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The Tories are sleepwalking towards oblivion

No one in Westminster dares to say it – but the Tories are heading for an extinction-level event

Image: TNE/Getty

Keir Starmer has had perhaps his worst month as leader of the Labour Party – and yet went on to win two major by-election victories.

While Tory by-election defeats might now feel as if they are run of the mill, this is not politics as usual: the Tory majority in Kingswood in 2019 was 11,000, and in Wellingborough it was 18,000. However many times Conservative MPs and talking heads say it is routine for the party of government to lose by-elections, this is not normal.

Rishi Sunak has been prime minister for less than 18 months, but has already lost as many seats in by-elections as did John Major. He is well past the point of special pleading – even given the extraordinary circumstances in Wellingborough (in which Peter Bone’s partner was standing, after he lost a recall petition), these by-elections are in line with the polls.

Everything all lines up in one direction: the next election could be an extinction-level event for the Tory Party. All of this serves to heighten the fundamental disconnect between Westminster and the nation – Westminster is still convinced that the election is going to be a closer-run thing than we think. Reality begs to differ.

The Conservative Party hasn’t hit 30% in even a single poll in the last four months, a situation unprecedented for any major party in the modern era. When these polls are “tested” in by-elections, the polls acquit themselves well: there is no sign that they are wrongly generous to the Labour Party or harsh on the Conservatives.

The endless parade of by-elections is itself not normal, but defeat after defeat in even the safest of Conservative seats has become so commonplace that Westminster has become entirely numb to it – Labour has broken records in election after election, but because the line to take is that governments lose by-elections, almost no one is pointing out how unusual this is.

Every result we see, and virtually every poll published, suggests that Labour is on track for a victory on the scale of 1997. Those same results suggest that the Conservatives might face an even bigger wipeout than they did in that year – it is feasible that the party could win fewer than 100 seats in the next election.

Fewer than 100 seats is existential territory for a party that has always been held together by ruthless pragmatism: the core tenet of the party is a belief it is the “natural” party of government, the default from which the country occasionally departs, and the party that might rarely be loved but is generally trusted as competent.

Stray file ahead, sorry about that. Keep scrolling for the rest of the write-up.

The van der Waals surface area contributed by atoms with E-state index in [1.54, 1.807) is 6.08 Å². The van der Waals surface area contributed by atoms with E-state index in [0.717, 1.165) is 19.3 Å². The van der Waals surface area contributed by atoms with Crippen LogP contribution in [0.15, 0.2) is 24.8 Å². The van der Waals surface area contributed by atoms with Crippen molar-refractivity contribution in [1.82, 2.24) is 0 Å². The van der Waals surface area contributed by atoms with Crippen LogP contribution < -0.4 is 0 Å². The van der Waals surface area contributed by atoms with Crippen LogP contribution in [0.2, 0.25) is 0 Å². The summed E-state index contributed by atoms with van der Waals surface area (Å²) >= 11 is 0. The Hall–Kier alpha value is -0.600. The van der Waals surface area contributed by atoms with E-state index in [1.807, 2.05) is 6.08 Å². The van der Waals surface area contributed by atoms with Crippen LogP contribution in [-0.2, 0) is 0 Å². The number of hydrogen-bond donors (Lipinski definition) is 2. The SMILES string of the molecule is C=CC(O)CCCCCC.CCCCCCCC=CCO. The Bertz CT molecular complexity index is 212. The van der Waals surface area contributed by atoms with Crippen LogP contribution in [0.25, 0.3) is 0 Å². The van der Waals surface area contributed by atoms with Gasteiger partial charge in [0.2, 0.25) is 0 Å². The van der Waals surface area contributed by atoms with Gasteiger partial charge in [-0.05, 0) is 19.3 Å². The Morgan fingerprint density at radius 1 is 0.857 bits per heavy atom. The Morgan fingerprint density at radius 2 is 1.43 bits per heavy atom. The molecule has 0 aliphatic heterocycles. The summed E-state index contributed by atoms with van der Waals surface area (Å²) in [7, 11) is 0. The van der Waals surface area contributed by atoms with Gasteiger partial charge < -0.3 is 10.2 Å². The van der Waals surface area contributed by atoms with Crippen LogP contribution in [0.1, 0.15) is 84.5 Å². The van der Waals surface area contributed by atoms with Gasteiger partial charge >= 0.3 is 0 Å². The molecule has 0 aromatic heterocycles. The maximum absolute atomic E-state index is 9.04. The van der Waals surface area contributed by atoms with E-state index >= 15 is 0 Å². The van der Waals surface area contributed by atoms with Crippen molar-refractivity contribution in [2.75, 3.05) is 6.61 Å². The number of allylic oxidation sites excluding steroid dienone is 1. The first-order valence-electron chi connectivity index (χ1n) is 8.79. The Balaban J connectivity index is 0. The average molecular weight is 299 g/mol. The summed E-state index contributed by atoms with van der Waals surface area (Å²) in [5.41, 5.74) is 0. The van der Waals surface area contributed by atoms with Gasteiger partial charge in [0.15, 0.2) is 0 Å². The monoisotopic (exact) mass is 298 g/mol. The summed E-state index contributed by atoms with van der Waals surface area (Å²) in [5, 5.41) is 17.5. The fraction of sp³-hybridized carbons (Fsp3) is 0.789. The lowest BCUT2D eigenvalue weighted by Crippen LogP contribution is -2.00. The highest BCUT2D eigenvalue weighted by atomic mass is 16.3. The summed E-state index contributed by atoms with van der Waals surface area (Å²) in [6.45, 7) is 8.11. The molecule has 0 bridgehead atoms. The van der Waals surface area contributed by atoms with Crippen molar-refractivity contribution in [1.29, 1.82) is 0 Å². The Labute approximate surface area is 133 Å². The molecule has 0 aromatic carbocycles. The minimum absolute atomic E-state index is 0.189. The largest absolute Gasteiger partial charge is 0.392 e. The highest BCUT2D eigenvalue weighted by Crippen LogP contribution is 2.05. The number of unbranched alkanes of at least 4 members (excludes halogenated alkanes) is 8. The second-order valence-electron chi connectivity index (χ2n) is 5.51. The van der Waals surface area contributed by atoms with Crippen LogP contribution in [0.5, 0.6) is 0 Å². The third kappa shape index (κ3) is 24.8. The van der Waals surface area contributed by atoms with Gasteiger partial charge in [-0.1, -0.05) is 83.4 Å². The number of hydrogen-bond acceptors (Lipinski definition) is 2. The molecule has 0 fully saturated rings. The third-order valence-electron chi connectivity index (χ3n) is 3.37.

Should that image be so brutally challenged by a general election that leaves it in tatters, the Conservatives might go the way of the Whigs, or the Liberals – but when you are in SW1, that possibility seems vanishingly remote.

The surprising thing about briefings from CCHQ that the party is preparing for a second election in the event of a hung parliament, leaving no party able to govern, is that the people giving the briefings sincerely believe it – whether through wishful thinking or just a strange form of groupthink, the consensus on the centre right is that 2024’s election will be more like 1992 than 1997.

Labour similarly lacks confidence. Keir Starmer’s leadership operation is a lonely one – his team has barely tried to recruit enthusiastic supporters outside of their own office.  As the election draws nearer, Starmer’s team seem to mistrust the polls just as much as their Conservative rivals – acting as if they are an unpopular opposition trying to minimise their losses more than an operation with a seemingly insurmountable lead. With no true believers outside the office, and a seeming deficit of them within it, Labour is acting as if its by-election wins haven’t happened.

The result is an odd form of political gaslighting. There is still time for a shock general election result, or for big movements in the polls, but neither are likely or expected. Every single piece of evidence is pointing to a generational Labour majority at the next election – but almost no one will admit to that simple fact. 

Sometimes this commanding Labour lead is used to suggest that somehow Keir Starmer’s office doesn’t make mistakes, or that those mistakes have not mattered. Such arguments are as short-sighted and idiotic as the arguments made by Jeremy Corbyn’s diehards that 2019 wasn’t a catastrophic defeat because Labour’s vote share was high.

Those of us who highlight the basic stumbles made by Starmer’s team don’t do so suggesting they will immediately hit the polls – we do so suggesting that the team isn’t ready for the pressure of No 10. Being opposition leader is much easier than being prime minister, even if Labour tends to play politics on a higher difficulty setting than the Tories.

In 1996, Tony Blair was criticised for his lack of ambition, and people spoke of a lack of enthusiasm for his Labour Party – but even the controversial Blair manifesto had more retail offers in it than Starmer does at present. Blair in opposition had a ferocious and effective media operation, and effective discipline in the party.  Starmer’s team remains, at best, untested on both fronts, however much his small group of die-hard fans argue otherwise – but none of this casts doubt on the fact the odds suggest he is heading for a commanding majority.

The Westminster bubble, in all its variants, is as detached from reality as it has been in a decade or more. Worse yet, it has no plans to address that until the election makes it undeniable.

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